The couple, an acupuncturist and teacher who already owned two houses when they took out a mortgage at the height of the late 1980s property boom, were awarded pounds 77,500 damages in September 1995. The court ruled Lloyds had been negligent in advising them to buy a third property with a view to renovating it just before the housing market crashed.
They then faced bankruptcy six months later when, in a separate case, Lloyds was successful in a counter-claim against the couple to recover pounds 104,000, after they had failed to service the debt on the investment property. The award included the outstanding loan on the property and other business and personal loans they had taken out with Lloyds.
The settlement announced yesterday followed an appeal by the couple against the counter-claim on the basis that the original pounds 77,500 award had been incorrectly calculated. Specifically, they said, it did not take into account a loss incurred by the couple when they sold one of their two existing properties to help pay their losses.
They said yesterday: "The overall effect of the two High Court judgments was that we owed the bank more money despite having proved that the bank's advice was negligent."
The settlement is understood to have drawn a line under the remaining debt owed by the couple to Lloyds. They said yesterday: "We are very glad and relieved that it is all over. It has been a long, arduous and perilous journey through the legal process."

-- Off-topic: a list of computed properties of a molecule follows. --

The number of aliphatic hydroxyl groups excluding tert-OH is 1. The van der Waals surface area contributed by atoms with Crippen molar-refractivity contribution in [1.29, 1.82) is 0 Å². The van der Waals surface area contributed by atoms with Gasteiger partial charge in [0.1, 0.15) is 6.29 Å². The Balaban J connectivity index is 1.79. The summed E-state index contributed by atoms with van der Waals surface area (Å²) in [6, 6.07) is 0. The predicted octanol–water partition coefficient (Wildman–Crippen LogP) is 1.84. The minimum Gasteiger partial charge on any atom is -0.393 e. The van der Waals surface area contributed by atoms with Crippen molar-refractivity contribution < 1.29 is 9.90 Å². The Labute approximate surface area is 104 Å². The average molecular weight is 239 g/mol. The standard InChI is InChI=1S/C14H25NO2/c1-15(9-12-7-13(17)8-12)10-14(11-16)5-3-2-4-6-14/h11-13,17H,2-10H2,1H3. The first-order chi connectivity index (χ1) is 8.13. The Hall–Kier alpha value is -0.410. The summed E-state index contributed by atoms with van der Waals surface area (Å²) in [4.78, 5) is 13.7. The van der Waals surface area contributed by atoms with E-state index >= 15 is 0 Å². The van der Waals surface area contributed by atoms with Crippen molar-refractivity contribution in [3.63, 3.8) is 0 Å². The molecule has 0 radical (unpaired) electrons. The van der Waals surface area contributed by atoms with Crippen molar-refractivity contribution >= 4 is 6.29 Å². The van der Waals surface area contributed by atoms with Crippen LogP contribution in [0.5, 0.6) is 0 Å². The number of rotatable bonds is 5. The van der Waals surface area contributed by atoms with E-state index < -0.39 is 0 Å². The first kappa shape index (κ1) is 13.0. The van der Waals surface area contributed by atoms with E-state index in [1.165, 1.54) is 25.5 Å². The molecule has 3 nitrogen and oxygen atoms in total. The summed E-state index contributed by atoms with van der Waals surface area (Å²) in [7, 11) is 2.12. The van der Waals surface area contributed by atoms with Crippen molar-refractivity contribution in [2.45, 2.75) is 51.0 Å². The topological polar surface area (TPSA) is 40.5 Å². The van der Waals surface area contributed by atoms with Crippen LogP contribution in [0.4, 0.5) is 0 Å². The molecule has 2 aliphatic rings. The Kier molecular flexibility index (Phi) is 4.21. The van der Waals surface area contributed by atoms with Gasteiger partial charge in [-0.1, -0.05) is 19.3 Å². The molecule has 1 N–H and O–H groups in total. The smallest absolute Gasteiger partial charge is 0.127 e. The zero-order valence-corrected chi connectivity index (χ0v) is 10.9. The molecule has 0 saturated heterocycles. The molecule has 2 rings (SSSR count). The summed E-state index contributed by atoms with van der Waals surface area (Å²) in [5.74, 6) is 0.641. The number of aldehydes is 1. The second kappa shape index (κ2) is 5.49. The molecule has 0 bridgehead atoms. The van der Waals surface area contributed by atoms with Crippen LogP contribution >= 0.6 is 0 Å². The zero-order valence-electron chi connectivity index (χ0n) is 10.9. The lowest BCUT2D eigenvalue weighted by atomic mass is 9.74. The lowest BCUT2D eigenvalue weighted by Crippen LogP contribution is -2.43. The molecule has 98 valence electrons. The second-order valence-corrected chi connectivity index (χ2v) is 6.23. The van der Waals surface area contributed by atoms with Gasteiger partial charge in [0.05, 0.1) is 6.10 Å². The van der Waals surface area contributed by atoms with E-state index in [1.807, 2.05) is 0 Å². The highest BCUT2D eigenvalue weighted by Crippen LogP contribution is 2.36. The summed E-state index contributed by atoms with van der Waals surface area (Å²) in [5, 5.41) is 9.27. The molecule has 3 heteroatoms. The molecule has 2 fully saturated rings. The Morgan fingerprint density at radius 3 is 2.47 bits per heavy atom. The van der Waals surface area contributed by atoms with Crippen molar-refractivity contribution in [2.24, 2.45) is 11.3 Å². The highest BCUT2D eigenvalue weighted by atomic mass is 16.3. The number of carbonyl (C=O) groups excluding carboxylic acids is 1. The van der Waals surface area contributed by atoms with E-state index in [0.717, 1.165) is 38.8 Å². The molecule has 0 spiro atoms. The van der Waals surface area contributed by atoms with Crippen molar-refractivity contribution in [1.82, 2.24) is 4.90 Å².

Lloyds Bank, which admitted it was constrained in what it could say about the case because of client confidentiality agreements, said: "We are very glad Mr Spindler and Mrs Verity have dropped their appeal and agreed to an out-of-court settlement. The bank has always made strenuous efforts to reach an out-of-court settlement with the couple."
Mr Spindler, 38, and Mrs Verity, 57, are now understood to be living together in Henley-on-Thames but to have decided to separate. In a joint statement, they added: "It is nine years since the negligent advice and our lives have been totally disrupted by being in such insurmountable debt."
When the first award was made against Lloyds there was speculation it would open a floodgate of claims against banks from people who had taken a gamble on the housing market only to see their investments turn sour as prices fell.